President George W. Bush believes history will end up judging him favorably. He compares himself to Harry Truman who left office unpopular in large part because of a difficult war on the Korean peninsula but who is now admired by historians. President Bush suffers from an unpopular war, too, yet absent a dramatic reversal in President Bush’s climate policies—never mind Iraq—it’s a good bet that neither historians nor future generations of Americans will ever warm to President Bush.
Predicting the long-term consequences of the president’s misguided and mismanaged invasion of Iraq is impossible. But it is not at all difficult to detail the suffering that humanity faces because of global warming. If the United States “stays the course” with President Bush’s non-interventionist climate policies over the next decade, then by the third decade of this century all of American life—politics, international relations, our homes, our jobs, our industries, the kind of cars we drive—will be forever transformed.
“There can no longer be genuine doubt that human-made gases are the dominant cause of observed warming,” explained James Hansen, director of NASA’s Goddard Institute for Space Studies, in April 2005. Worse, the great ice sheets atop and anchoring our planet are melting much faster than most scientists thought even a few years ago. John Holdren, president of the American Association for the Advancement of Science, warns that sea levels could rise seven feet to 14 feet by the end of this century.
Our nation along with the rest of the world will face suffering that dwarfs the aftermath of Hurricane Katrina. If Bush’s policies continue for another decade, then government intervention in our lives on a scale not seen since World War II is probably unavoidable. Historians living through such times will render a harsh judgment on a leader of the wealthiest nation on the planet who not only ignored the warnings about global warming but actively worked to block every effort to avoid or minimize the risk too.
Bush has ignored the wealth of scientific information that makes clear human-induced global warming will not be on the mild side, and may well be catastrophic. Unfazed by the evidence, the president refused early in his presidency to join all other industrialized nations save Australia in action under the Kyoto Accord to reduce emissions of heat-trapping greenhouse gases. Since then, senior administration officials have slammed the door on any serious action in Bush’s second term and opposed actions by individual states. Along the way, the Bush White House has stymied international efforts that could have actually led to global reductions in time to avoid the worst.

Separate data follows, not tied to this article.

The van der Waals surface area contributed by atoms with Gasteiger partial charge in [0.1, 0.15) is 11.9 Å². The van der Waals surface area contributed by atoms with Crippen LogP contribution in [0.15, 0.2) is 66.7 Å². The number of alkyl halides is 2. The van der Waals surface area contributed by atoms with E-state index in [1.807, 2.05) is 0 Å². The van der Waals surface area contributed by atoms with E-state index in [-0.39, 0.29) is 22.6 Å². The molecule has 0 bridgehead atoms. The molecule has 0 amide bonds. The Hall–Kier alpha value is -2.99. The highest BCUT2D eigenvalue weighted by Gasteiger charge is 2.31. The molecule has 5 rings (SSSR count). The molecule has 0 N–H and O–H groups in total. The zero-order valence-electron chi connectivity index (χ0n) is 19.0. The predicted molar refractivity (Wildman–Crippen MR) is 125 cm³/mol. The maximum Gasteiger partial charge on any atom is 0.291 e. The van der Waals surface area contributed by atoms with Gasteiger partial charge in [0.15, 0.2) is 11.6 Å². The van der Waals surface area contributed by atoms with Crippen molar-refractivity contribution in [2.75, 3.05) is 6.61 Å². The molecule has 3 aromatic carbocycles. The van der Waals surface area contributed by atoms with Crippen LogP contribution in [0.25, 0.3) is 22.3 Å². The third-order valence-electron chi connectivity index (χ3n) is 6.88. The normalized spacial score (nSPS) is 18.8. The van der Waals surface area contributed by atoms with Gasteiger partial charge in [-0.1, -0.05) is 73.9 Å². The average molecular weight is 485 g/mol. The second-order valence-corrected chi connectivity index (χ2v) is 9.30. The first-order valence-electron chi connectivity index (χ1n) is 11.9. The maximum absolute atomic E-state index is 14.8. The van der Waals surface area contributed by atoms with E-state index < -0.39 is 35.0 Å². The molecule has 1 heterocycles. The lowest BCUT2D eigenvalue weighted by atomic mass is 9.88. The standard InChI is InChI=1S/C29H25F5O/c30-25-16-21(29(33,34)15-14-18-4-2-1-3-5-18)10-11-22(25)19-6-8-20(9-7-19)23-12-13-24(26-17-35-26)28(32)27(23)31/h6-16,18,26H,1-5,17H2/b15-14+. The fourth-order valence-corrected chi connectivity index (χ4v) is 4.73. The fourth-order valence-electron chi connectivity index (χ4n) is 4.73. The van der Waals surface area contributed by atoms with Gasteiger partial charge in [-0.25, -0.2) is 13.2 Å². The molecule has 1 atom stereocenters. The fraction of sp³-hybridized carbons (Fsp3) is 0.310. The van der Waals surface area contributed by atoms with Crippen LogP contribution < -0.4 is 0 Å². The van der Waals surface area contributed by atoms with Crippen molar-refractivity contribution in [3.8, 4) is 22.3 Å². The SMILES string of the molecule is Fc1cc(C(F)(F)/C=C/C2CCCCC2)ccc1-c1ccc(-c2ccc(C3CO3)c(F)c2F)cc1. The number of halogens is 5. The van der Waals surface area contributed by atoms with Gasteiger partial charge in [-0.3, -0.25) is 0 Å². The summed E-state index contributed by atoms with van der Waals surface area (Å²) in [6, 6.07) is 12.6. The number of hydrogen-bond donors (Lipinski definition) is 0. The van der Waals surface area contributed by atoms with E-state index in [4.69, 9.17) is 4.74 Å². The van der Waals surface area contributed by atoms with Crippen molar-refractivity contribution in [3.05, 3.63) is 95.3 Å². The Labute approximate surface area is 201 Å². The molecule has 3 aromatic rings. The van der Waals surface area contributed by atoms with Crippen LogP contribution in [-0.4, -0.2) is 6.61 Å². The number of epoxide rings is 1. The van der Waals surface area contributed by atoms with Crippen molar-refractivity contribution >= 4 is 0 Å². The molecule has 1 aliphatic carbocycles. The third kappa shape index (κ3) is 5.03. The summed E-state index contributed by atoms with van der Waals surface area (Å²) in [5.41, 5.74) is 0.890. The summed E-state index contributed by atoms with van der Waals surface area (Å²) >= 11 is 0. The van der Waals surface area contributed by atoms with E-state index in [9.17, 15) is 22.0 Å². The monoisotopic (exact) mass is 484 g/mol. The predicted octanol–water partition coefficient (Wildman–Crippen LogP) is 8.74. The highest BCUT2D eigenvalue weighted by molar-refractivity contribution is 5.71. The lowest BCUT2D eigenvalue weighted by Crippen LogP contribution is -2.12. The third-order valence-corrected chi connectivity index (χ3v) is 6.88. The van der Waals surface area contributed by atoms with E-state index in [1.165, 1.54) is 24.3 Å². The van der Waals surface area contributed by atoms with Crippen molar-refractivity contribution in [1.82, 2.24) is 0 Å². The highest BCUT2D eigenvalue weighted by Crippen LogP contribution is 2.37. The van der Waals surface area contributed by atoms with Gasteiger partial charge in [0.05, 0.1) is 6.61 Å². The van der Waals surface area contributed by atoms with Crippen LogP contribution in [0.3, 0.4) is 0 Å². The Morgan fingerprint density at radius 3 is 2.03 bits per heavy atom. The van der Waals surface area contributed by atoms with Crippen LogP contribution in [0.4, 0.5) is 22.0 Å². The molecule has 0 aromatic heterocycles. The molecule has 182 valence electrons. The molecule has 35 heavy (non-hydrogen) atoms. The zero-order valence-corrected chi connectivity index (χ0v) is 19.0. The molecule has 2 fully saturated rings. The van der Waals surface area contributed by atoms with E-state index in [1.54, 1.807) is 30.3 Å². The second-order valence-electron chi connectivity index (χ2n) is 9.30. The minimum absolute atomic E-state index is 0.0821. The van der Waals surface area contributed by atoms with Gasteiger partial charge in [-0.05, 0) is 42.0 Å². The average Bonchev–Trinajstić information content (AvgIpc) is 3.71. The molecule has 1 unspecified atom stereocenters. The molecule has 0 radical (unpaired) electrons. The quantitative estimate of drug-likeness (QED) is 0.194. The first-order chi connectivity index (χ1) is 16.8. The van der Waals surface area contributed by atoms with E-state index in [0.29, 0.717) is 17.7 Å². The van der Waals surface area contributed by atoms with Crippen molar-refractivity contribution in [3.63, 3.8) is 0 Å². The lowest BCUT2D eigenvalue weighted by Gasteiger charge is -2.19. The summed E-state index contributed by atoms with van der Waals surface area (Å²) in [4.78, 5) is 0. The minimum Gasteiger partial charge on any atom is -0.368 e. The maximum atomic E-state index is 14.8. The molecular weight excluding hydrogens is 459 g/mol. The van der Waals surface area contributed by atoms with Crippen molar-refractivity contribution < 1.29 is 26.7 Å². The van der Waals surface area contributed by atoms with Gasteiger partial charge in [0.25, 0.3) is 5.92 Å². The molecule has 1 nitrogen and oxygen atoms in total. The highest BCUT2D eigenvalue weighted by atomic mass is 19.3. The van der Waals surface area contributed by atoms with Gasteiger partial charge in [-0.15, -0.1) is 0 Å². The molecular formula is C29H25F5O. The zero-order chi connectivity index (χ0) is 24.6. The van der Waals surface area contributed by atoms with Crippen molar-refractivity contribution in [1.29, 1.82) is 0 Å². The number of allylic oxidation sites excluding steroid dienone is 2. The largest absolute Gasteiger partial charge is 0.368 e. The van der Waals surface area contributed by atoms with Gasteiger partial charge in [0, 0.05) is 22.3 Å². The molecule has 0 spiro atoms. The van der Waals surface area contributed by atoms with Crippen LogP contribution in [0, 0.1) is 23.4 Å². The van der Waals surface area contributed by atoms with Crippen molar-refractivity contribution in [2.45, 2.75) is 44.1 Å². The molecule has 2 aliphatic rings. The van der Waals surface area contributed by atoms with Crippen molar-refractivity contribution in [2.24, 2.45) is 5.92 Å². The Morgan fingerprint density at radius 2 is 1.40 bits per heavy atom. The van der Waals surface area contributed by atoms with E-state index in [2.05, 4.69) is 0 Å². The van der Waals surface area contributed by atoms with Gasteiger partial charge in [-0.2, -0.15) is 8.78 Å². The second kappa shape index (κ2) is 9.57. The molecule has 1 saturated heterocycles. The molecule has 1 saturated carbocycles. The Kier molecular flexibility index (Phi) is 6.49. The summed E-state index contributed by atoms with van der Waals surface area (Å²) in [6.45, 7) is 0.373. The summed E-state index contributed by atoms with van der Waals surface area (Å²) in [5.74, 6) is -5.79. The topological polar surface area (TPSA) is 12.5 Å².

The president’s track record is truly awful. The Kyoto Accord required only a seven percent cut in carbon dioxide emissions below 1990 levels by 2010, yet he rejected Kyoto, saying it would do irreparable harm to the economy. Then, after intense lobbying by the White House, Congress rejected a still weaker cap that did not actually require an absolute emissions reduction.
Instead of dealing with the threat posed by climate change, the administration has systematically worked to suppress the truth about it. The Government Accountability Office concluded in April 2005 that the Bush climate program “lacks a major component required by law: periodic assessments of how rising temperatures may affect people and the environment.” The White House even hired a former lobbyist for the American Petroleum Institute to censor scientific conclusions in government climate reports.
Fortunately, global warming is not inevitable. The president could burnish his historical legacy by embracing serious climate change policies in his 2007 State of the Union speech later this month. If he doesn’t, his successors in the Oval Office must slash greenhouse gas emissions such as carbon dioxide by 2050 to 60 percent below 1990 levels. British Prime Minister Tony Blair has vowed the U.K. will do just that. And Gov. Arnold Schwarzenegger of California has committed his state to even deeper reductions.
An unprecedented national and international effort is required to cut greenhouse gas emissions as sharply as possible without crushing economic growth. In addition, unprecedented efforts must be taken to plan for the worst effects of global warming—sea level rises, massive storm surges, widespread heatwaves and drought, and the spread of tropical diseases.
Consider the planning needed just to relocate the hundreds of millions of people who live near the world’s shorelines. Imagine the engineering that will be required to build massive dikes around Manhattan, Miami, Houston, San Francisco, and dozens of the world’s greatest cities.
The next president of the United States, together with Congress, must quickly repudiate the Bush administration’s climate policies across-the-board and embrace an aggressive strategy to bring the myriad tools of government together to address the problem.
These policies include a cap on carbon emissions, a serious increase in fuel economy standards for cars and light trucks, and at least a doubling of federal R&D for clean energy. Such a policy reversal won’t spare Bush the harsh judgment of history, but it would spare the country the worst consequences of his mistakes. Few predictions of the future can be made with such high certainty.
Joseph J. Romm, Ph.D., is a former Acting Assistant Secretary of Energy. He is a Senior Fellow at the Center for American Progress, where he manages the ClimateProgress.org blog. He is author of Hell and High Water: Global Warming—The Solution and the Politics (William Morrow, January 2007).
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